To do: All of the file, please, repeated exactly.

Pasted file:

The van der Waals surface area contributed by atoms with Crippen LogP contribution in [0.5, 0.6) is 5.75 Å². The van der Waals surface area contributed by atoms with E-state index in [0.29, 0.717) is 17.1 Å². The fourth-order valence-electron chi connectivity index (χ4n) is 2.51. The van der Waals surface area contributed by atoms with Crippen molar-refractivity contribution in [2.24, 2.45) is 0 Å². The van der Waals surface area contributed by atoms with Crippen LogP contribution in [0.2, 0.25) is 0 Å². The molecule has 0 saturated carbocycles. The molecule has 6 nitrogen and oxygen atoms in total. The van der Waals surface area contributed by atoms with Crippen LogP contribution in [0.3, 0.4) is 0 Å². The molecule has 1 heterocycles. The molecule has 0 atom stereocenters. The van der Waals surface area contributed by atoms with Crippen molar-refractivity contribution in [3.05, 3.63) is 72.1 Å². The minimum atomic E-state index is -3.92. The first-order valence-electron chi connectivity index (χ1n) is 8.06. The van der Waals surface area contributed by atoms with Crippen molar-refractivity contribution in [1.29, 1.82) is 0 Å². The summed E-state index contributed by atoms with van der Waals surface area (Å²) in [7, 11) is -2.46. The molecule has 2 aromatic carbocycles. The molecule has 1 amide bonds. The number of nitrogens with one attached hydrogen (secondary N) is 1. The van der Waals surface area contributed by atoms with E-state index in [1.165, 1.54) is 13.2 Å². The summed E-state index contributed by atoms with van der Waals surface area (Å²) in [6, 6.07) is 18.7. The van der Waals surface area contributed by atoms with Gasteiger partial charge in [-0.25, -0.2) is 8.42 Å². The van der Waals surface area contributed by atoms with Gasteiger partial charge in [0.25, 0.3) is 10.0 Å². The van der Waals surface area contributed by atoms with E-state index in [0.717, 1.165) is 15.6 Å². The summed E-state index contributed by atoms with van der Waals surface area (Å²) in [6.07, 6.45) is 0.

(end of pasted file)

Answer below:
The van der Waals surface area contributed by atoms with Crippen LogP contribution in [0.5, 0.6) is 5.75 Å². The van der Waals surface area contributed by atoms with E-state index in [0.29, 0.717) is 17.1 Å². The fourth-order valence-electron chi connectivity index (χ4n) is 2.51. The van der Waals surface area contributed by atoms with Crippen molar-refractivity contribution in [2.24, 2.45) is 0 Å². The van der Waals surface area contributed by atoms with Crippen LogP contribution in [0.2, 0.25) is 0 Å². The molecule has 0 saturated carbocycles. The molecule has 6 nitrogen and oxygen atoms in total. The van der Waals surface area contributed by atoms with Crippen LogP contribution in [0.3, 0.4) is 0 Å². The molecule has 1 heterocycles. The molecule has 0 atom stereocenters. The van der Waals surface area contributed by atoms with Crippen molar-refractivity contribution in [3.05, 3.63) is 72.1 Å². The minimum atomic E-state index is -3.92. The first-order valence-electron chi connectivity index (χ1n) is 8.06. The van der Waals surface area contributed by atoms with Crippen molar-refractivity contribution in [1.29, 1.82) is 0 Å². The summed E-state index contributed by atoms with van der Waals surface area (Å²) in [7, 11) is -2.46. The molecule has 2 aromatic carbocycles. The molecule has 1 amide bonds. The number of nitrogens with one attached hydrogen (secondary N) is 1. The van der Waals surface area contributed by atoms with E-state index in [1.165, 1.54) is 13.2 Å². The summed E-state index contributed by atoms with van der Waals surface area (Å²) in [6, 6.07) is 18.7. The van der Waals surface area contributed by atoms with Gasteiger partial charge in [-0.25, -0.2) is 8.42 Å². The van der Waals surface area contributed by atoms with Gasteiger partial charge in [0.25, 0.3) is 10.0 Å². The van der Waals surface area contributed by atoms with E-state index in [0.717, 1.165) is 15.6 Å². The summed E-state index contributed by atoms with van der Waals surface area (Å²) in [6.07, 6.45) is 0.